She doesn’t even seem to mind Wang showing in Brooklyn, calling it “genius” because of the neighborhood’s cultural scene.
She believes that London, Milan and Paris have a stronger vetting system in place to decide whether a designer should show. “In New York, it’s been much more all-encompassing in wanting to give everybody a chance, which is a great thing, but on the flip side, it makes it difficult to cover it all.” She said she’s a big fan of presentations, especially for the contemporary brands. “I don’t think that everybody should have a fashion show. I think there are more designers who should be encouraged to hold a presentation,” she said. She called the group presentation at Milk Studios on Saturday from 7 to 8 p.m. “a great way to see these young designers, and you just go from studio to studio and see their collection. It’s efficient and it’s one-stop shopping and I would encourage more of that.”
Steven Kolb, chief executive officer of the Council of Fashion Designers of America, defended the current situation and doesn’t think it will be a hassle traveling all over the city. “I don’t think this season will be that much different. It’s New York City. You have to get in a subway, taxi or on a bicycle. You have to move around in the city, sometimes you’ll have traffic. You might get stuck a little, but it’s not different than any other city. It’s the same as Paris, Milan and London.
“It’s an overblown issue. It’s a week in February and September,” said Kolb.
He said that a centralized venue works for a lot of reasons, but it doesn’t work for some designers. Every designer does not want to be part of a centralized show, said Kolb.
To make traveling easier, IMG has hired shuttle busses that leave the tents and go to the MBFW off-site shows. Lexus, a sponsor of Made, will be providing a dispatch number to schedule hybrid sedans and SUVs to editors attending Made Fashion Week.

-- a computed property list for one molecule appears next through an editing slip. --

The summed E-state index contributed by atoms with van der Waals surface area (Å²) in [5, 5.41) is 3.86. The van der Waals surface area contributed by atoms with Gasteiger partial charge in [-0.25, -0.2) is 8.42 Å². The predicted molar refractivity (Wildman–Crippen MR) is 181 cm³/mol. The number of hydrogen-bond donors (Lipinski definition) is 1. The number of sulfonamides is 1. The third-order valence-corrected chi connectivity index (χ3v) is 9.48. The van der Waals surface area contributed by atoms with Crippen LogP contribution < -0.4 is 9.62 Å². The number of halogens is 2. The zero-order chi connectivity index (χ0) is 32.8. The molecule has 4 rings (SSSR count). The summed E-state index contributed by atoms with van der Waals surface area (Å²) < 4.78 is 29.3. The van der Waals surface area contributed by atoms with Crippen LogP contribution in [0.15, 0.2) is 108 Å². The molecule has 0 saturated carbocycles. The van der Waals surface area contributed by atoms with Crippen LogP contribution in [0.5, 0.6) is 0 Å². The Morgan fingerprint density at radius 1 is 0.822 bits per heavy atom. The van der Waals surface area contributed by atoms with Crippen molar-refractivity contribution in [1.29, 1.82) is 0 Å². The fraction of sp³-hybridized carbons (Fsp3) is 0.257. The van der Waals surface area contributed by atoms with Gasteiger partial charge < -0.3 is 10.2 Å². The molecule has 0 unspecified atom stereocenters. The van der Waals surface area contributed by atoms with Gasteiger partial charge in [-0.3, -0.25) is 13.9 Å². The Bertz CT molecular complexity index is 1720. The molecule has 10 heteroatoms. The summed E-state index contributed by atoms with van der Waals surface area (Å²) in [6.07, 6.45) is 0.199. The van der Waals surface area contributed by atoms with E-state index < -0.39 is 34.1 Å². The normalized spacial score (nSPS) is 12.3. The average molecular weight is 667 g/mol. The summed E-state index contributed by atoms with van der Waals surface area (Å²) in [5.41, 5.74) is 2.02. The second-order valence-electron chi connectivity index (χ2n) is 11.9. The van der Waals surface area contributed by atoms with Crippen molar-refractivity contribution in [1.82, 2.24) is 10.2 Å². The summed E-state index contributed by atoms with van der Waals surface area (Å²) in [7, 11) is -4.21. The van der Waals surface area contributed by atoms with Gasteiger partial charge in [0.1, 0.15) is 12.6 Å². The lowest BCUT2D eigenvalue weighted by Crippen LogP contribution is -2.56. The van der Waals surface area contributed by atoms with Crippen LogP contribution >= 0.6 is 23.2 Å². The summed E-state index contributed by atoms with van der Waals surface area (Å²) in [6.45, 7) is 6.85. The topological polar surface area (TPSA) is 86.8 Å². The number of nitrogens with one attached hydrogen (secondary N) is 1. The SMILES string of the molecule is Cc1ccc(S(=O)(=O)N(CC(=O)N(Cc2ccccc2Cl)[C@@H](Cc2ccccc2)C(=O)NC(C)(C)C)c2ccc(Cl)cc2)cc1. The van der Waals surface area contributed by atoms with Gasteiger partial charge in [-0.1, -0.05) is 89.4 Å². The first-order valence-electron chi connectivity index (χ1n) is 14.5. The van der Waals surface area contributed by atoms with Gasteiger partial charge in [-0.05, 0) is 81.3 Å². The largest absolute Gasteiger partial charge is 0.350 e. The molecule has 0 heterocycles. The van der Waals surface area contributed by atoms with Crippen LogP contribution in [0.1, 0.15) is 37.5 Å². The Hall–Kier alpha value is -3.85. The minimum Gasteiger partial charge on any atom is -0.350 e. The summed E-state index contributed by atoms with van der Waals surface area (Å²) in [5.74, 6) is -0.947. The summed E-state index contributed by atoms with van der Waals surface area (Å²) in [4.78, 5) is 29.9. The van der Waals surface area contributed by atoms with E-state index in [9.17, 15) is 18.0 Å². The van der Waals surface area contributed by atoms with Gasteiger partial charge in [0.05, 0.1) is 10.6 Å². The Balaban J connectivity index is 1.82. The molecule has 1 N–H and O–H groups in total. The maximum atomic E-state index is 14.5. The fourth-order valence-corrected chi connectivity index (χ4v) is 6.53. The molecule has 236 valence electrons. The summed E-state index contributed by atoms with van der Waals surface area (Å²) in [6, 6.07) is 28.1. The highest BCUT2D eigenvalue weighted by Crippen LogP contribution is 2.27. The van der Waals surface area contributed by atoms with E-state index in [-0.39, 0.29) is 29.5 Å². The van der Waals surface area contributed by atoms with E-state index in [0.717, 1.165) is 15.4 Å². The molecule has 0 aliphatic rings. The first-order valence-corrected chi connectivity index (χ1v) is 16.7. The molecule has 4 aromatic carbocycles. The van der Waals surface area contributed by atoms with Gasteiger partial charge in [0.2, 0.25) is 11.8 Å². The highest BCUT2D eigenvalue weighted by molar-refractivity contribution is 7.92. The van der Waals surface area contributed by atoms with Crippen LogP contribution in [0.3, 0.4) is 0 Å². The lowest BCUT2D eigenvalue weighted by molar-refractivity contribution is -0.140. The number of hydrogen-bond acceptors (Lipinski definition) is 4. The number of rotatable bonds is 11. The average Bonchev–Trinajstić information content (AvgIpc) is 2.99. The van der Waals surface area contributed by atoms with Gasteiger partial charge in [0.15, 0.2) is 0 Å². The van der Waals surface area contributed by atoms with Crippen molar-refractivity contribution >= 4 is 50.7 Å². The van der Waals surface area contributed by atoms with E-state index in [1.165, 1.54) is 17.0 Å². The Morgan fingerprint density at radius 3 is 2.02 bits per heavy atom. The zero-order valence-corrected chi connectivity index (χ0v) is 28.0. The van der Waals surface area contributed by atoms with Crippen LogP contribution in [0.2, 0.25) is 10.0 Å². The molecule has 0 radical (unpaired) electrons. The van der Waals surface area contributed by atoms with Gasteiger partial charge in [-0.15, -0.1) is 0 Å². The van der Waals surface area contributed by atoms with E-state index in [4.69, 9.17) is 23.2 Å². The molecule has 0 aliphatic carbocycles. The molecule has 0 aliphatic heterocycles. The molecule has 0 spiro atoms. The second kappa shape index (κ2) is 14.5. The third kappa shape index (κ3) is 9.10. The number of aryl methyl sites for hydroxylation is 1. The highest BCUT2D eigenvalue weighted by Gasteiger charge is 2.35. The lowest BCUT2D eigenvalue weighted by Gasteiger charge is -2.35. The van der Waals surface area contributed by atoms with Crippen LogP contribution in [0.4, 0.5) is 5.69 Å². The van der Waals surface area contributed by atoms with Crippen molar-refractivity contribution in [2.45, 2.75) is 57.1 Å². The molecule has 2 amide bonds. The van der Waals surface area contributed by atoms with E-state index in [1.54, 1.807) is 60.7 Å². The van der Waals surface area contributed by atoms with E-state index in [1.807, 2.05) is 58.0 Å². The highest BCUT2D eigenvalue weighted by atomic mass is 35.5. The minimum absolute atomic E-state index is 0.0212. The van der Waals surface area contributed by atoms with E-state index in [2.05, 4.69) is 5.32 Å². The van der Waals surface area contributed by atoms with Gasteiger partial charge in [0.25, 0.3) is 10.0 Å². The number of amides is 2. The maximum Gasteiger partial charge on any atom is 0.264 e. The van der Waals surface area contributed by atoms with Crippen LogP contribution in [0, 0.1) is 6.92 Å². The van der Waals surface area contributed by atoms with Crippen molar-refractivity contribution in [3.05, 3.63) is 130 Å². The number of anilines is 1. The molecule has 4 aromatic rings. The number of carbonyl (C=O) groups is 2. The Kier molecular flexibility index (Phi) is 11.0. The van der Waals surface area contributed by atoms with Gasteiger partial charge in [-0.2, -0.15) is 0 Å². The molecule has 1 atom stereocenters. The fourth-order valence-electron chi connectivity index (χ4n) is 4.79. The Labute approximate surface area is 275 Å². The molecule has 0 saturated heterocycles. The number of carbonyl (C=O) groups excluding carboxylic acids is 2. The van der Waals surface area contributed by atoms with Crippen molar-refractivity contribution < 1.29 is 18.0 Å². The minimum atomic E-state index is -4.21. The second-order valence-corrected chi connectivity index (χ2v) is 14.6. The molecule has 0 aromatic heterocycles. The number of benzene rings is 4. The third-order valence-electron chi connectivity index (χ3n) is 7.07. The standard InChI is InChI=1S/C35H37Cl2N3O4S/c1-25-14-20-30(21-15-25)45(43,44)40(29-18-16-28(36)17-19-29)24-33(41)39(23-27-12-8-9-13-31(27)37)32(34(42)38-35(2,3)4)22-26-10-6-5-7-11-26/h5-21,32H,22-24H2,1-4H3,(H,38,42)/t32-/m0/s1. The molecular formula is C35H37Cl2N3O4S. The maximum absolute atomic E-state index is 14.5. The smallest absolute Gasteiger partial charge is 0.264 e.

Kolb noted that the CFDA has gotten more involved in the scheduling of the Fashion Calendar. To make things more manageable, the CFDA has launched a database app for the industry that will sort every show by such criteria as location, event type (show or presentation) and design category. Kolb also worked with 25 editors and buyers to come up with a list of the “Top 25” shows in New York City.
Still, the question remains: Should New York Fashion Week be a commercial event or a business event? And more importantly, should the number of shows be pared down?
“It’s different for different people. Why one designer does a show is different than another designer who does a show. A smaller designer wants to get press and marketing. Some people use it solely for that. Some try to do sales.…It’s still a trade event,” said Kolb.
But there’s no question the CFDA looks to have more control over New York Fashion Week. “IMG is a spoke in the wheel of fashion week. They do 65 shows at Lincoln Center. We’ve stepped in to bring some tools into it, to make it better. CFDA is stepping in and taking control. We’re always in conversation with Made and IMG. What the experience will be in Lincoln Center, I’m really optimistic,” said Kolb.
IMG’s contract with Lincoln Center runs through February 2015, and then IMG will need to find a temporary space. Kolb said the Culture Shed at Hudson Yards, which is expected to become the future home of New York Fashion Week beginning in 2017, won’t be big enough to have majority participation. Some people will still want to do their own thing.
IMG is moving to raise its game this season after numerous complaints last September.
Jarrad Clark, vice president, global creative director of IMG Fashion Events and Properties, said that guests at MBFW will see both cosmetic and operational improvements at the upcoming shows at Lincoln Center. He said once one steps inside the tents, they’ll see a newly designed lobby and check-in area, as well as more lounge areas to discuss business or for the media to plug and play. They’ve also created a more full-service bistro on-site, working with Restaurant Associates.